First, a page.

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Former KU football star Chris Harris: 'Dirty' opponent tried to end his career

Tennessee Titans running back DeMarco Murray (29) pushes Denver Broncos cornerback Chris Harris (25) aside in the first half of an NFL football game Sunday, Dec. 11, 2016, in Nashville, Tenn. (AP Photo/Weston Kenney)

Tennessee Titans running back DeMarco Murray (29) pushes Denver Broncos cornerback Chris Harris (25) aside in the first half of an NFL football game Sunday, Dec. 11, 2016, in Nashville, Tenn. (AP Photo/Weston Kenney)

On a full Sunday slate of NFL games, few drew as much attention as a low-scoring affair in Nashville, Tenn., between Denver and Tennessee. But as you probably know by now, the buzz generated for all the wrong reasons.

Former standout Kansas football cornerback Chris Harris Jr., now one of the league’s top defensive backs with the Broncos, took what appeared to be a malicious cheap shot from Titans wide receiver Harry Douglas in the first half.

On a rushing play for Tennessee’s Derrick Henry, Harris came nowhere near making a tackle, but Douglas dove low toward Harris’ right knee as if to make a block.

"I never had a player try to end my career before," Harris told reporters afterward. "That's not football. He tried to end my career with a hit like that. ... [The officials] didn't call it, but hopefully the league can take a look at that."

Added Harris, who avoided suffering significant damage on the play by pulling his leg backward just in time: "Whatever the biggest fine is, that's what he should get."

by Jon Heath

The questionable play by Douglas might have been a footnote for the weekend had Harris’ pal and former KU teammate Aqib Talib not gotten involved, too. On the very next play, Denver’s other top-notch cornerback let the Titans receiver know what he thought about the low hit on Harris.

Talib went right after Douglas, inciting a small brawl on the sideline.

by Jon Heath

Following the game, Talib wasn’t done, calling Douglas a “sorry player,” and vowing to “beat his ---" when he sees him next.

Harris, too, didn’t mind sharing his thoughts on the Tennessee receiver.

"I was nowhere near the play, but that's why he's out there, to be a dirty player," Harris said.

Douglas denied that accusation.

"I'm a tough player. I'm a gritty player," Douglas responded, through reporters. "I'm not a dirty player, no matter what anybody says."

by Chris Harris

by Chris Harris

Both the defending Super Bowl champion Broncos and Harris consider themselves fortunate the play didn’t cost the star corner playing time, with the end of the regular season quickly approaching. At 8-5 following a 13-10 loss at Tennessee, Denver currently holds the sixth and final playoff spot in the AFC, with three games left to play.

Despite Douglas’ low “block,” Denver won’t be cheated out of the use of one of its top players, which should be good news to Kansas football fans, even if they prefer another team from the AFC West.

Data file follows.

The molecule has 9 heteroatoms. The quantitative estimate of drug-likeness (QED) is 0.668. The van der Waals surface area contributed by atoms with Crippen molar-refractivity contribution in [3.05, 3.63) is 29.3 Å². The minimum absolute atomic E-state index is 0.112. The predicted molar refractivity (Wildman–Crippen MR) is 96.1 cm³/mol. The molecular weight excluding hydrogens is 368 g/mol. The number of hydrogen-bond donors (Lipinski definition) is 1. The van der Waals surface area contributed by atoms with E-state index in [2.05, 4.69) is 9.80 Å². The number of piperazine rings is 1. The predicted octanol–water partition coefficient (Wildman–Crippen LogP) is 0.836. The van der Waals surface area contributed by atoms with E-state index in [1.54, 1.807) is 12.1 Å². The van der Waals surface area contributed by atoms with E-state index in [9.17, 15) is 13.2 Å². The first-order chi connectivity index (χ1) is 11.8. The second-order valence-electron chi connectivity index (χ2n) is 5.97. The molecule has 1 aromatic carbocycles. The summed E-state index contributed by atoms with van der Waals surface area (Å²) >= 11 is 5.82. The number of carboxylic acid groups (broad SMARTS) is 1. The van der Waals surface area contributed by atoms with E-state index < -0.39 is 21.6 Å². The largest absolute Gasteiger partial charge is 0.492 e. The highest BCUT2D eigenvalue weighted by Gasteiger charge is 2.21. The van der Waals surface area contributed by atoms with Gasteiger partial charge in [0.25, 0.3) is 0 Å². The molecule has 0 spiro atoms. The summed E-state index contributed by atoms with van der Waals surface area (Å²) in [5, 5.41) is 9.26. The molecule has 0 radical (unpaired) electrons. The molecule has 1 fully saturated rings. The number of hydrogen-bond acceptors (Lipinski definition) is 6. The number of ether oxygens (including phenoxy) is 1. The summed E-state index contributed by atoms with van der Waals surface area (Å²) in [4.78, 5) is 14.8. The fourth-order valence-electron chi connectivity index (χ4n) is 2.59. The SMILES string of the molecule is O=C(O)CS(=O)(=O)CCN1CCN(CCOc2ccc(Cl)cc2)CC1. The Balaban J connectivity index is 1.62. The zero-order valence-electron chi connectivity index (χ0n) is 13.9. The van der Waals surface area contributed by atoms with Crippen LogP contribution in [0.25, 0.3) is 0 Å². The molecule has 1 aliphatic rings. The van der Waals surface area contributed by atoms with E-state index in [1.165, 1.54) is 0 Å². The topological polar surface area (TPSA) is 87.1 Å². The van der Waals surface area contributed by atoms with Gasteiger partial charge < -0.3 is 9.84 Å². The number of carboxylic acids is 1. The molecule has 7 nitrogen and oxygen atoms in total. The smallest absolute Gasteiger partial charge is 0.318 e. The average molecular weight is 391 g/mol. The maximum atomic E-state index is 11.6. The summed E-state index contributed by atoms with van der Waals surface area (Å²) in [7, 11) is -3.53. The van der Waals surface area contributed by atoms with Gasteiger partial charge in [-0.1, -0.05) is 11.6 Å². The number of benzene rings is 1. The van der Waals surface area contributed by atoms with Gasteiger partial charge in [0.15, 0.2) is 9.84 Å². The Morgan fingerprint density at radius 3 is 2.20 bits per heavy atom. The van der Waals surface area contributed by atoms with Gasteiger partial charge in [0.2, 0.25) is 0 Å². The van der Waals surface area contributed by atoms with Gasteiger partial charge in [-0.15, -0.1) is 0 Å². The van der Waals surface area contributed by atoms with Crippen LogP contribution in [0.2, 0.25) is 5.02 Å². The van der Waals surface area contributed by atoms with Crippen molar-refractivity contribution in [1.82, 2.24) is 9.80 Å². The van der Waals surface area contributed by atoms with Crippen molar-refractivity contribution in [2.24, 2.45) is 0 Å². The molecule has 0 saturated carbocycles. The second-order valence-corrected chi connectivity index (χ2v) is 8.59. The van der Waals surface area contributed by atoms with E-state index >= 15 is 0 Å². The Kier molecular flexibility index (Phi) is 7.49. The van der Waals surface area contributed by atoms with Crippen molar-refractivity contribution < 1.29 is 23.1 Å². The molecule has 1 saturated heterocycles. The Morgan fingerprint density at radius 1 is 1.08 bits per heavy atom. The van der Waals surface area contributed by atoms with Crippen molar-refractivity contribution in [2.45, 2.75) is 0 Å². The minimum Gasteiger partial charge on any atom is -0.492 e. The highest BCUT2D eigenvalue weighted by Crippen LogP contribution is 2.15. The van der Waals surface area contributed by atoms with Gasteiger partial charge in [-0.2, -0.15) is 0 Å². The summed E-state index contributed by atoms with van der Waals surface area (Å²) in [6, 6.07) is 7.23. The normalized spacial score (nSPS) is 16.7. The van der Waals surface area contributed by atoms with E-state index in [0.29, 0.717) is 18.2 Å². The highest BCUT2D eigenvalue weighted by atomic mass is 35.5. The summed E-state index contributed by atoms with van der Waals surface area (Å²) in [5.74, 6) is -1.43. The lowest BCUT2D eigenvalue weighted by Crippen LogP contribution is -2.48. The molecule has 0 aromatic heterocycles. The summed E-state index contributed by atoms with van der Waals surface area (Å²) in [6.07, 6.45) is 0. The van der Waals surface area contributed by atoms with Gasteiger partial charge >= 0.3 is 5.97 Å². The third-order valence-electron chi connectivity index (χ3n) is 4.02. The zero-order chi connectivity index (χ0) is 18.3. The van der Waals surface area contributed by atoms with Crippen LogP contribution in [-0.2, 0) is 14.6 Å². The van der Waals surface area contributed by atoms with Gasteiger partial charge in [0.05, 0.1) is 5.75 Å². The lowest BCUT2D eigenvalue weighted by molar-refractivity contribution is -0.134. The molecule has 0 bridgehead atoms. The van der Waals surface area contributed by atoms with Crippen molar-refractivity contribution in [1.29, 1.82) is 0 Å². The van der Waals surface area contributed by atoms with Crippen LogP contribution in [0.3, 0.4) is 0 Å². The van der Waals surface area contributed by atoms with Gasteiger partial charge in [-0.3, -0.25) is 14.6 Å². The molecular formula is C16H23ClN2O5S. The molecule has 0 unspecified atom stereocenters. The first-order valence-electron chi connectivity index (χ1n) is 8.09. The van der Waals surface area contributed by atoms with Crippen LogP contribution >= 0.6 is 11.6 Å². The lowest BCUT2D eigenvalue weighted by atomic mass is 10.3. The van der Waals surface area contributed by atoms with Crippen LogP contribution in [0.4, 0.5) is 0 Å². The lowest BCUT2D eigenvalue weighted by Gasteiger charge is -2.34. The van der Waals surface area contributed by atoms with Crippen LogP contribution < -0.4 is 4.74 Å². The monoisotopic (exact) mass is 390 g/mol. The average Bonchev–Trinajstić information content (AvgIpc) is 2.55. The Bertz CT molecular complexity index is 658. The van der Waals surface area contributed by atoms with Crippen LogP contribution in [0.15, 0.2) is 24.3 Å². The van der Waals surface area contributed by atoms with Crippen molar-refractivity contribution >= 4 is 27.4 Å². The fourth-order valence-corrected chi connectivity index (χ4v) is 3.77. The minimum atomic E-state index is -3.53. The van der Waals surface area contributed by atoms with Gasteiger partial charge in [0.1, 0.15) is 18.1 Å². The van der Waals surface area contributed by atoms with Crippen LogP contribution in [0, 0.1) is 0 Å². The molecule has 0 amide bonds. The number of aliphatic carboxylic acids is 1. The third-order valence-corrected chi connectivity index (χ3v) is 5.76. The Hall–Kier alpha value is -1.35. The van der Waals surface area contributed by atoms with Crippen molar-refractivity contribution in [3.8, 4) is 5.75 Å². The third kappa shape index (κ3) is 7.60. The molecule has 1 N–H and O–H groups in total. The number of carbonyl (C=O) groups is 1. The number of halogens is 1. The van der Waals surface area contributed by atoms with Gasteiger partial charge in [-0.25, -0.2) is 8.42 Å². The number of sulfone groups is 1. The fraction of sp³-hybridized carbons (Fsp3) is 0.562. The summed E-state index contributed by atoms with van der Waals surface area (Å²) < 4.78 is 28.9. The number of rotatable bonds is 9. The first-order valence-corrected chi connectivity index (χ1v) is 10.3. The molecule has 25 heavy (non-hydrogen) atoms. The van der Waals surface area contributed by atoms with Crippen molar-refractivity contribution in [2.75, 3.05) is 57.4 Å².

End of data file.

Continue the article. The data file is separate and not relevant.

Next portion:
Comments

Bob Schutz

NFL needs to lay a serious penalty on Douglas......

6 years, 1 month ago

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Dale Rogers

I don't see any way that's a "questionable play." If you watch the gif you see there is no way that is not intentional. Douglas should be fined and warned and if he does it again then ban him from the NFL. There is no call for that kind of play.

6 years, 1 month ago

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Marcus Balzer

Totally legal play according to NFL rules. Now should he have done that...well that is up to the player and coaching staff that he is under. When I initially I saw that I thought it was a dirty play that does not belong in the NFL. Looking back on it Harry Douglas use to play in Atlanta where his position coach was Terry Robiskie, who is notorious for teaching his WR to cut block. You want to send a message to a corner that he better keep his head on a swivel and not chase downfield. You LEGALLY cut his knees. You don't have to do it every play; all you have to do is do it once. I guarantee for the rest of that game Harris kept his head on a swivel. The NFL is a win at all costs, us against them league. What HDJr did is frowned upon but he has every legal right to do it.
For a play like that and without looking back at the film no prior bad blood between HDJr and Harris that is totally a players call (morals) to send a message that you are wiling to do anything you can to win.

6 years, 1 month ago

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Tim Orel

That's absolute BS. The player was nowhere close to where any action was. This was not to provide a block to clear space for the runner, nor to provide space for a pass or for any reason other than to do injury to Chris Harris Jr. The player should have had a flag thrown for unnecessary roughness and a warning issued for unsportsmanlike conduct, a second one would have resulted in an ejection. This type of play is not in the name of sportsmanship - recall the penalties handed down by the NFL for "bountygate". When penalties are handed down by the NFL for this, you'll see this is not something the NFL is willing to allow in your bad-boys image of the league. Maybe 20-50 years ago, but not today, with tens of millions of dollars wrapped up in contracts for players.

6 years, 1 month ago

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